「星を追う子ども」 (Hoshi o Ou Kodomo)
“Children Who Chase Lost Voices From Deep Below”

I honestly don’t think it’s an exaggeration to say that Shinkai Makoto is the most important anime director in the world. But while I’ve been arguing for years that the endless examples of him being called “The Next Miyazaki” were off base, it appears as if Shinkai-sensei may have taken them to heart.

Let me back up and say that I consider “The Next Miyazaki” to be a compliment of the highest order. Miyazaki Hayao is the most commercially successful anime director – and the only one to have truly broken through in Western popular culture – for a reason. He’s created a string of wonderful films that have a signature look to them, as well as a unique ability to appeal to children and adults. He’s a master storyteller, an artist at combining simplicity and profundity, and an auteur of the highest order. So it’s not a matter of “defending” Shinkai from the charge – it’s simply that up to now, I don’t think it’s been very accurate. I think the mantle would have fit much more naturally on the shoulders of Hosoda Mamoru (Summer Wars, The Girl Who Leapt Through Time). Like the master himself, Hosoda’s films have a slickness to the storytelling and an undercurrent of wistful humor. Both men, for me, are masters of prose in animation form.

So what of “the most important director”, Shinkai? If those men are geniuses at spinning tales, Shinkai is a visual poet. His works are stranger and more distant, sometimes awkward in the narrative construction and resolutely earnest rather than gently playful. But above all, they’re beautiful. With a far leaner spine of story, Shinkai is able to transport the audience by the sheer beauty of his art, the way a poet does – every Shinkai movie, in its way, feels as if it’s a window into his soul. His stories haven’t always measured up to his visuals, but in the sublime Byōsoku 5 Centimeter I believe Shinkai achieved transcendence. For me, the first of the three stories that comprise the film, “Cherry Blossoms”, is the most perfect 25 minutes of animation ever created. In the simple and heartbreaking story of a pure love between two 13 year-olds separated by fate and their journey towards one last meeting, Shinkai found a narrative that suited his muse perfectly. For all the agonizing detail of his art, his stories are at their best when exploring simple themes of loss and longing. The rest of that movie isn’t at the same level narratively (though it’s still superb) but that first chapter stands alone as a perfect marriage of story, art and a gorgeous soundtrack by piano composer Tenmon.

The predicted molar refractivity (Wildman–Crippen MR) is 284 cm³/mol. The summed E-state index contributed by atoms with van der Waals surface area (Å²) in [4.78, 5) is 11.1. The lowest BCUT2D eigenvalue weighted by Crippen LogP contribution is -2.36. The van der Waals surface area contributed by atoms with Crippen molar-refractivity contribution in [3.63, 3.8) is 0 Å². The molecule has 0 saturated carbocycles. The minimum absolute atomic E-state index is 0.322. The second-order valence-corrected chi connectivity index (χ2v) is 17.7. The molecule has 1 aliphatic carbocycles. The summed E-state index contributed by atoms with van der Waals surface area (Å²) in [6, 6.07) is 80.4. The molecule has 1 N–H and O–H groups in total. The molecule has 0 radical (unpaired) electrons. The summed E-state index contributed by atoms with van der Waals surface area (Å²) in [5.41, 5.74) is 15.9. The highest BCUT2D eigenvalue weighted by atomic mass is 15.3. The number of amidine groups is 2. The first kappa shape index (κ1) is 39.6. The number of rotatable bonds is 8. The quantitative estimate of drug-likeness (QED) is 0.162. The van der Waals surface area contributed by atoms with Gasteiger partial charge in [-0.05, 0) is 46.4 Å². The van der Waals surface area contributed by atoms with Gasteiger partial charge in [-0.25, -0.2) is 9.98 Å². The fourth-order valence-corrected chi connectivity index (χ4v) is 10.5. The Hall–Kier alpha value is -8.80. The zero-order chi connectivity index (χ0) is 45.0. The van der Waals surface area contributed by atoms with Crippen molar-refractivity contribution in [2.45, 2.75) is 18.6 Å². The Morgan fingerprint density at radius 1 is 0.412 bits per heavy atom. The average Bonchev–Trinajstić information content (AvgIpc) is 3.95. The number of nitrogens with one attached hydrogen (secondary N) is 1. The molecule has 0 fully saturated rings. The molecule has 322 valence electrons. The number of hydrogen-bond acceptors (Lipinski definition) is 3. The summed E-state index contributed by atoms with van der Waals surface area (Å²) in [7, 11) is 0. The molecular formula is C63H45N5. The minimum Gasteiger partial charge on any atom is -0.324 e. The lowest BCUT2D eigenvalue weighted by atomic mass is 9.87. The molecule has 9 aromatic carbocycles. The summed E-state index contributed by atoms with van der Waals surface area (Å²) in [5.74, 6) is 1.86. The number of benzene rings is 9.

So when I say Hoshi Ou Kodomo is Shinkai’s most prosaic work, I don’t mean it in a positive sense. There’s no question that the director has come a long way from the days where he produced entire films on his Mac. While some standard Shinkai themes are explored here, the presentation is far more orthodox and polished than in any of his earlier films. The character designs are eerily reminiscent of Ghibli – as is the animation if you don’t look too closely – and the story is far more linear and straightforward than in any Shinkai film to date. Mind you, this is very good prose for the most part, but it’s still prose and I can’t help but feel that fewer words serve Shinkai better. There’s too much of everything here – too much story, too many characters, too much structure. Some of the grace and spare elegance of his best work is missing. Yet, in the end, it’s still a transformative experience and I think there are a couple of reasons for that.